Twelve student athletes from the current Stanford football team serve as coaches and mentors for the students. Through an academic program developed in part by teachers from the Ravenswood School District and the Lockheed-Martin aerospace company, a leadership curriculum extracted from U.S. Marine Corps ethics and a football plan developed by the Stanford football coaching staff, the boys are taught to lead and follow principles that are effective on the field, in the classroom, and in life.

“One of the most enjoyable aspects for us is that our student-athletes get to learn and grow right alongside the kids in the program,” Doyle added.  “It’s a ‘win-win’ for all involved.”

Read the full story on the Athletics website.

 

Stanford undergraduate Eric Smalls imagines a different kind of learning environment

July 9th, 2014

As a child, ERIC SMALLS was an inquisitive kid who was fascinated by the world around him. But school was often a place where curiosity was not encouraged.

“If it wasn’t in the curriculum, I didn’t get my questions answered,” Smalls recalled during a talk he gave May 10 at the 2014 TEDxStanford conference.  Far from discouraged, he looked for ways to challenge himself.  In middle school he discovered CARL SAGAN in the library. As a teenager, he searched the Web and found a robotics group that met so far from his home that he took three buses to get to it. Appreciating the distance Smalls had come, the director of that program sent him home with a robotics kit. Within three hours he had build his first robot. Smalls found robotics enthusiasts on Facebook who helped him reprogram his design.

Before his arrival at Stanford as a freshman in 2012, Smalls participated in a six-week residential program at the Massachusetts Institute of Technology, and was a contributor to Carnegie Mellon University’s Multi-Robot Research Project. He also had an internship at the University of Pennsylvania’s General Robotics, Automation, Sensing and Perception Laboratory, where he developed computer vision software for autonomous drones. In 2012, President BARACK OBAMA featured Smalls in a campaign video about the importance of STEM education.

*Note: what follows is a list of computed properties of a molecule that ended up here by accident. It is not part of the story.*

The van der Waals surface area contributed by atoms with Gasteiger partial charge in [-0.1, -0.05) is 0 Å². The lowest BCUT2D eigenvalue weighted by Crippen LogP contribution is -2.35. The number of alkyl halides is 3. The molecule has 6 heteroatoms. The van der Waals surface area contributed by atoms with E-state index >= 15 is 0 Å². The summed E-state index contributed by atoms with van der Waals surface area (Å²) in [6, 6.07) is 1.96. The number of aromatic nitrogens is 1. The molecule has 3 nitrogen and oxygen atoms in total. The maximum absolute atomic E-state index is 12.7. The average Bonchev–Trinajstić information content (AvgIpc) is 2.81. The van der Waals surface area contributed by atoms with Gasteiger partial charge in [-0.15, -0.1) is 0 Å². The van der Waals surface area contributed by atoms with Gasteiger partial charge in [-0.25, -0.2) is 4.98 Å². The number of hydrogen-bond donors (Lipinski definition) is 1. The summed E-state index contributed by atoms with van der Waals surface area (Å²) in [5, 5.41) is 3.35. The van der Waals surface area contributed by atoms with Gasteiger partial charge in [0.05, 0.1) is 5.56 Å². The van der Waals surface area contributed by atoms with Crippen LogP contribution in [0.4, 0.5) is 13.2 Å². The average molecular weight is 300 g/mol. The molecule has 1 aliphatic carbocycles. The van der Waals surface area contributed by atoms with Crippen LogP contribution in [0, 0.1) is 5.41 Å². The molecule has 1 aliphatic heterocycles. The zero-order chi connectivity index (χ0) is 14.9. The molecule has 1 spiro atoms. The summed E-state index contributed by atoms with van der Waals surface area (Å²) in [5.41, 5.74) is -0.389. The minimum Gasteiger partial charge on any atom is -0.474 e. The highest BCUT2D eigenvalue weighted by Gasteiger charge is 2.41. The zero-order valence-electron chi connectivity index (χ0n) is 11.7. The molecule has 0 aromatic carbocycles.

Soon after his arrival on the Farm, Smalls founded the Stanford Robotics Club, which now has more than 100 active members.

During his TEDxStanford talk, in which he was interviewed by the event’s co-host SHEILA DHARMARAJAN, the computer science major asked:

“What if we made learning more like a kitchen than a cafeteria? What if we made it more creative, where you’re engaged in the process? When I built the robot it was turning these math symbols that I’d learned in school and memorized into something that moved a robot, and that really inspired me.”

 

 

 

Stanford research team wins 2014 Eni Award

July 7th, 2014

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Three researchers from Stanford’s School of Earth Sciences were recently honored with a 2014 Eni Award, a prize aimed at promoting more efficient and sustainable energy sources, as well as inspiring future generations of researchers.

The researchers, TAPAN MUKERJI, associate professor of energy resources engineering and of geophysics, GARY MAVKO, professor of geophysics, and JACK DVORKIN, a senior research scientist in geophysics, were honored with this year’s Eni Award in “New Frontiers of Hydrocarbons” for their work in devising a way to obtain quantitative information about the rocks and liquids that lie beneath the Earth’s crust. This information is critical for research related to the production of oil and gas. DARIO GRANA, a Stanford alumnus who is now an assistant professor of geology and geophysics at the University of Wyoming, also was part of the prize-winning team, which was led by Mukerji.

The Eni Award is an honor bestowed by the Italian energy company Eni S.p.A. to recognize scientific research that advances our knowledge and ability to use more efficient and sustainable energy sources. The Eni Scientific Award Committee that selects the Eni Award winners is composed of Nobel Prize winners, researchers and scientists. This year, the 23-member committee received more than 1,400 applications.

Two prizes were given for “New Frontiers of Hydrocarbons” to acknowledge the research of two separate research groups. The other prize recipient was AMIR HOVEYDA, a professor of chemistry at Boston College, who has identified new and particularly efficient methods for synthesizing complex molecules with specific shape arrangements. The winners received their Eni Award medals at a special awards ceremony held in Rome on June 17.

— BY HOLLY MACCORMICK, communications assistant in the School of Earth Sciences

Recommended summer reads from Stanford Law School faculty

July 6th, 2014